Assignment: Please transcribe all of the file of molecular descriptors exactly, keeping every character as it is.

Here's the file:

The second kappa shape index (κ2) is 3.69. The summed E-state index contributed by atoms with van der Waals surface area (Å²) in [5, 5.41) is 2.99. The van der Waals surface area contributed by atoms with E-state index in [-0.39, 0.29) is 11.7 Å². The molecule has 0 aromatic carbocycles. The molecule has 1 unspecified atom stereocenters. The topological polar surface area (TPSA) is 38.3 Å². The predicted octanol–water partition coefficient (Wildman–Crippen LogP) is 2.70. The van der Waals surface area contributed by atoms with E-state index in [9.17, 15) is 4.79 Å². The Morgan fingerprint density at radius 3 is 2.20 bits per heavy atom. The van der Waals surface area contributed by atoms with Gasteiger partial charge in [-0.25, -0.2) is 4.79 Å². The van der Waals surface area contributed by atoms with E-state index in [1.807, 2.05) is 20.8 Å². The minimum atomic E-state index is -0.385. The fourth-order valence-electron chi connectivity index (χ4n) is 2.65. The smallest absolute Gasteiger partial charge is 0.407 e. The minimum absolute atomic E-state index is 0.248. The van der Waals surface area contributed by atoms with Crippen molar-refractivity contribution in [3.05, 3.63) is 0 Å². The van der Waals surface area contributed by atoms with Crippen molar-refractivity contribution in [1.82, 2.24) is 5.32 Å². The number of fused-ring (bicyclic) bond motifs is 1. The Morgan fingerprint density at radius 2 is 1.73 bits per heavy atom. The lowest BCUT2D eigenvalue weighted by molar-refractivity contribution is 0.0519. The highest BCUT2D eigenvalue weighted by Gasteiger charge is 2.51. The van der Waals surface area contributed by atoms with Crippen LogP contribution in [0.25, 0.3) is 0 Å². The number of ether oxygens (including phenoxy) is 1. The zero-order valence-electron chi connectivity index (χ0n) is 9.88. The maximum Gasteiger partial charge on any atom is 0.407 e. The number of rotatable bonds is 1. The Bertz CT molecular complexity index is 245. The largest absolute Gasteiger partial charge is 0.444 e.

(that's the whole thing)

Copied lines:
The second kappa shape index (κ2) is 3.69. The summed E-state index contributed by atoms with van der Waals surface area (Å²) in [5, 5.41) is 2.99. The van der Waals surface area contributed by atoms with E-state index in [-0.39, 0.29) is 11.7 Å². The molecule has 0 aromatic carbocycles. The molecule has 1 unspecified atom stereocenters. The topological polar surface area (TPSA) is 38.3 Å². The predicted octanol–water partition coefficient (Wildman–Crippen LogP) is 2.70. The van der Waals surface area contributed by atoms with E-state index in [9.17, 15) is 4.79 Å². The Morgan fingerprint density at radius 3 is 2.20 bits per heavy atom. The van der Waals surface area contributed by atoms with Gasteiger partial charge in [-0.25, -0.2) is 4.79 Å². The van der Waals surface area contributed by atoms with E-state index in [1.807, 2.05) is 20.8 Å². The minimum atomic E-state index is -0.385. The fourth-order valence-electron chi connectivity index (χ4n) is 2.65. The smallest absolute Gasteiger partial charge is 0.407 e. The minimum absolute atomic E-state index is 0.248. The van der Waals surface area contributed by atoms with Crippen molar-refractivity contribution in [3.05, 3.63) is 0 Å². The van der Waals surface area contributed by atoms with Crippen molar-refractivity contribution in [1.82, 2.24) is 5.32 Å². The number of fused-ring (bicyclic) bond motifs is 1. The Morgan fingerprint density at radius 2 is 1.73 bits per heavy atom. The lowest BCUT2D eigenvalue weighted by molar-refractivity contribution is 0.0519. The highest BCUT2D eigenvalue weighted by Gasteiger charge is 2.51. The van der Waals surface area contributed by atoms with Crippen LogP contribution in [0.25, 0.3) is 0 Å². The number of ether oxygens (including phenoxy) is 1. The zero-order valence-electron chi connectivity index (χ0n) is 9.88. The maximum Gasteiger partial charge on any atom is 0.407 e. The number of rotatable bonds is 1. The Bertz CT molecular complexity index is 245. The largest absolute Gasteiger partial charge is 0.444 e.